Earth’s moon has a negligible effect on wind. Obviously, a denser or larger moon with a closer orbit would increase that effect. The increased speed of the core rotation would generate a stronger magnetic field. As the moon is closer to your planet, it would need to be travelling at a higher speed. This would result in more frequent high and low tides than on Earth (which has high/low tides roughly every six hours). If we guestimate a tidal frequency of every four hours, your planet has water nearly constantly surging and retreating, and at a much higher height. On Earth typical coastal tidal range can reach over 11 meters, but on your planet, you could have it reach twice that height or more. This would result in a lot of flooding near coastal regions. As the water retreats, the shallow water, tidal pools, and puddles evaporate in the hot sun. More wind is created.

Average day cycle: The sky is clear as the Sun rises. Waterlogged plants are fully open to receive light. As the sunlight intensity increases, the leaves of the plants curl closed. This allows sunlight to reach the wet ground and evaporate any standing water. The sky becomes cloudy as the evaporated water moves towards the dark side of the planet. When midday passes, the plant leaves open back up, relying on stored water to release heat and moisture. The sky is now partially cloudy, as most of the afternoon evaporation is due tidal water. As the sun sets, massive thunder clouds move in to pour rain back down on the plants, which store it for the following day. Thick layers of decaying plant matter on the ground help prevent the cold night air from harming the plant roots. This material also acts like a sponge, absorbing the water and preventing flooding. While the top layers might dry out during the heat of the day, dig down a handful of centimeters and the thick humus will be damp to the touch. When the sun has fully set, a thick fog rises from the warm ground to fill the cold air. The cold stiff breeze causes a second mock rain as the condensing water drips from the foliage. In colder climates, thick frost covers every available surface. The sky clears as the air becomes too cold to hold much moisture.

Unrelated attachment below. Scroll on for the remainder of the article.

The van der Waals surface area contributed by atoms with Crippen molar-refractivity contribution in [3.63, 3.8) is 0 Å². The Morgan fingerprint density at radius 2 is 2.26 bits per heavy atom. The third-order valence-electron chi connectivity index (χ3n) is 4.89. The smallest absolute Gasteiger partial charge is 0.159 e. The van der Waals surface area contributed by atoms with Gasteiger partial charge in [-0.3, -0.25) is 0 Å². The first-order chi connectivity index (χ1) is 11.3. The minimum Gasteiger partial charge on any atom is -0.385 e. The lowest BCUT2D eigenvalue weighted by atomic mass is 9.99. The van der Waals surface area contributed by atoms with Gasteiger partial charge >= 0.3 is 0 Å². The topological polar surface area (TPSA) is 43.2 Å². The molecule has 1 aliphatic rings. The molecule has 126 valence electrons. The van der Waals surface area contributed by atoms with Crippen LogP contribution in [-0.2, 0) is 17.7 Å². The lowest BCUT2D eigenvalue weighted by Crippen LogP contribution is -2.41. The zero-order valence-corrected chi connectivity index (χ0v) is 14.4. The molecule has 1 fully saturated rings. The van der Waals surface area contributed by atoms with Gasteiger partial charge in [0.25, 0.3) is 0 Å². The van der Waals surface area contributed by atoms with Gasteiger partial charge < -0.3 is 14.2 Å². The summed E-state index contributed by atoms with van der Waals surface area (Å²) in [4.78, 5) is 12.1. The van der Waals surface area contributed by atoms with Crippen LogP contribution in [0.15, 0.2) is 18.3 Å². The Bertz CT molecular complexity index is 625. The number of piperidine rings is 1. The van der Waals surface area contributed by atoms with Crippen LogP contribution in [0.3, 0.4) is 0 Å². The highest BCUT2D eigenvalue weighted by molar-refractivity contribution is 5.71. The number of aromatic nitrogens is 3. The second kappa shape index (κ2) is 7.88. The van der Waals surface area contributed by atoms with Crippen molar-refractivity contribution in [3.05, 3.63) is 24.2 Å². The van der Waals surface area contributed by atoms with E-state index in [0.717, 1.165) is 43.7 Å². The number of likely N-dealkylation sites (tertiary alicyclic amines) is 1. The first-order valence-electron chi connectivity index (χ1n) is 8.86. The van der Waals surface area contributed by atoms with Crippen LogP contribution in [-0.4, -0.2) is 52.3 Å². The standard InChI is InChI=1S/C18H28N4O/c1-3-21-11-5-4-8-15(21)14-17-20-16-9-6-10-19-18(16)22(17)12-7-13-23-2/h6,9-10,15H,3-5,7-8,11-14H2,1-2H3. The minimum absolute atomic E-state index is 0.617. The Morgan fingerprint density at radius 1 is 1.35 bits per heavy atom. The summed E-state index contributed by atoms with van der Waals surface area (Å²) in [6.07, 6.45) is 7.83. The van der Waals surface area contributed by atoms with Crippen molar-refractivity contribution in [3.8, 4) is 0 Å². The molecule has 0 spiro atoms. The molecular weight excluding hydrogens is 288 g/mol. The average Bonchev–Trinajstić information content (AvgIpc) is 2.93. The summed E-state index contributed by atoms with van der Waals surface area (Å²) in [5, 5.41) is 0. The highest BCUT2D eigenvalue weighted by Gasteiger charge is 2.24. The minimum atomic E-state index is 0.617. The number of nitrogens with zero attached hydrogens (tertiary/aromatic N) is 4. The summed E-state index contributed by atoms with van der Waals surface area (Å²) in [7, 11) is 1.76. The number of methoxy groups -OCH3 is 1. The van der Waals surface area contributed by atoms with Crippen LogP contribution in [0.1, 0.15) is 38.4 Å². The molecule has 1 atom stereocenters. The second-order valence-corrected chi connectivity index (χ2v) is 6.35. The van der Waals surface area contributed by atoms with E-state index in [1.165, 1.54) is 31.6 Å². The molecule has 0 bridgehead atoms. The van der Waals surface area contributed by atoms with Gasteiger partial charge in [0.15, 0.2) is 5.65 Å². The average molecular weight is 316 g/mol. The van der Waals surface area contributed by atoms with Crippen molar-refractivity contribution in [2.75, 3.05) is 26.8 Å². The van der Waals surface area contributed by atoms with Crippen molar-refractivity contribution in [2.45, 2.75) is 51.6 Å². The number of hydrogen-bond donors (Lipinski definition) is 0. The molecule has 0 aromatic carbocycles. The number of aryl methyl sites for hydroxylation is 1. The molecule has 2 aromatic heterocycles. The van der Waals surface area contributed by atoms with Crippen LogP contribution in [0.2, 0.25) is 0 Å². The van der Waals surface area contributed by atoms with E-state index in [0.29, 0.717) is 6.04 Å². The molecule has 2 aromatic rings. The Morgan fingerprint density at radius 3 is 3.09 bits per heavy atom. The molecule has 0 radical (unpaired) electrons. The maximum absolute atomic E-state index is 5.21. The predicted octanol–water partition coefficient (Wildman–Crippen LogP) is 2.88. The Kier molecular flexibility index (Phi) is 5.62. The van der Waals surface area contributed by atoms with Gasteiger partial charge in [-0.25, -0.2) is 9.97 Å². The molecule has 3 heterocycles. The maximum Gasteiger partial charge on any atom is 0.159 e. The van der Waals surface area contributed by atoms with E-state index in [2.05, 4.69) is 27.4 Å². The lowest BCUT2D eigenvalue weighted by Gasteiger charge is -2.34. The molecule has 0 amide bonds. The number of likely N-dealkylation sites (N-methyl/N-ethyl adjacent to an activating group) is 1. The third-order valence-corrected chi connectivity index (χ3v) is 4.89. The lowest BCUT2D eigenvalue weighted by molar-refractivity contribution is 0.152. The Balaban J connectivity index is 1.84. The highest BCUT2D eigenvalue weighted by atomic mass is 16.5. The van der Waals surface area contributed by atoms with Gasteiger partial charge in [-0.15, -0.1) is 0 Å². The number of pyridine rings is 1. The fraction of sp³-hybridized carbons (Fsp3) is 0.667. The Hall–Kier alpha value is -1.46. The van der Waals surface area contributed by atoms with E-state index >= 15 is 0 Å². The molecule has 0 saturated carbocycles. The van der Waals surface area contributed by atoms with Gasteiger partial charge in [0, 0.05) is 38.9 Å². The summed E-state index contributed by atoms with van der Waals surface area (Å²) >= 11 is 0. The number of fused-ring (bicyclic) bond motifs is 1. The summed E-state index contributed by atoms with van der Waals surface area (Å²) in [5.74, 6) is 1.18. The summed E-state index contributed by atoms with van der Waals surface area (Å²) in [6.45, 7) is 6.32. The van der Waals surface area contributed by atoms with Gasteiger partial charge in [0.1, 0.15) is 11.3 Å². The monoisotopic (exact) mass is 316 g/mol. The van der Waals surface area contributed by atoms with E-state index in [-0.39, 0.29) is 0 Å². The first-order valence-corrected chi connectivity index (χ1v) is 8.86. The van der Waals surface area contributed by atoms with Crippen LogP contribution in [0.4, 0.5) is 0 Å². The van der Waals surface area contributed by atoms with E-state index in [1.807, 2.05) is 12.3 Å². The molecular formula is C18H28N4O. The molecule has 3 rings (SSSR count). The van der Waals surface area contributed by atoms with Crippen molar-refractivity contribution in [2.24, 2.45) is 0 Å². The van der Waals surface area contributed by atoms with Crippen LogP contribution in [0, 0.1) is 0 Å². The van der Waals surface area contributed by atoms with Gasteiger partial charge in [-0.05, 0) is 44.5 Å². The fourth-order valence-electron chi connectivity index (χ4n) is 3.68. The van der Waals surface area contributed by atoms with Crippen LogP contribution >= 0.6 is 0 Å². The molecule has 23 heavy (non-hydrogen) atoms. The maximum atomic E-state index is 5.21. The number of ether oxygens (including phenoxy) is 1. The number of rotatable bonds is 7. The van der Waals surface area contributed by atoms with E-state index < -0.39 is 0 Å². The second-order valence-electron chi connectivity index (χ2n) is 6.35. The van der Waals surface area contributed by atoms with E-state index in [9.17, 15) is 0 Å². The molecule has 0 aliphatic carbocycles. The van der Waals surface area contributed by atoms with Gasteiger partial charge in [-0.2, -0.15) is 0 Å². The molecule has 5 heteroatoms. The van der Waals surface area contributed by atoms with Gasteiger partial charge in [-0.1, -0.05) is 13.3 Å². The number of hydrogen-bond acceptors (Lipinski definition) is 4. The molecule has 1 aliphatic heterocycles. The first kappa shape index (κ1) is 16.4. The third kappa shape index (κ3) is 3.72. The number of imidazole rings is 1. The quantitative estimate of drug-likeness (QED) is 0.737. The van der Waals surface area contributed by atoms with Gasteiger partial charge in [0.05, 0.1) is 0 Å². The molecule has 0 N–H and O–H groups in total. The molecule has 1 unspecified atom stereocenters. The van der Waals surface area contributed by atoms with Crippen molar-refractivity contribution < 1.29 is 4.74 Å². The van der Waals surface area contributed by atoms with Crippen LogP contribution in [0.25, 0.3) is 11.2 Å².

A possible backstory could be that the moon originated from outside the system, perhaps as a remanent core from an Earth-type planet after its star went nova and burned off the crust. The nickel/iron core was ejected from the system and drifted through space until it was captured by the gravity of the local star, and eventually the planet. The planet was initially rotating slower than modern times, but the moon has increased the speed over the last few million years. The plants had originally colonized areas closer to the poles, where the sunlight and radiation was less intense. The increased geomagnetic field strength and rotational speed increased their habitability zones to the rest of the planet. The moon has still not become tidally locked with the planet but will in another few million years.


Le Atmosphere; So, the number you give is possible but ill advised. You can use this website to estimate the atmospheric properties. Using fairly standard numbers (0.7 N2, 0.25 O2 and 0.05 CO2) at 3 bar and 30 Degrees we get a density of about 3.5 kg/m³.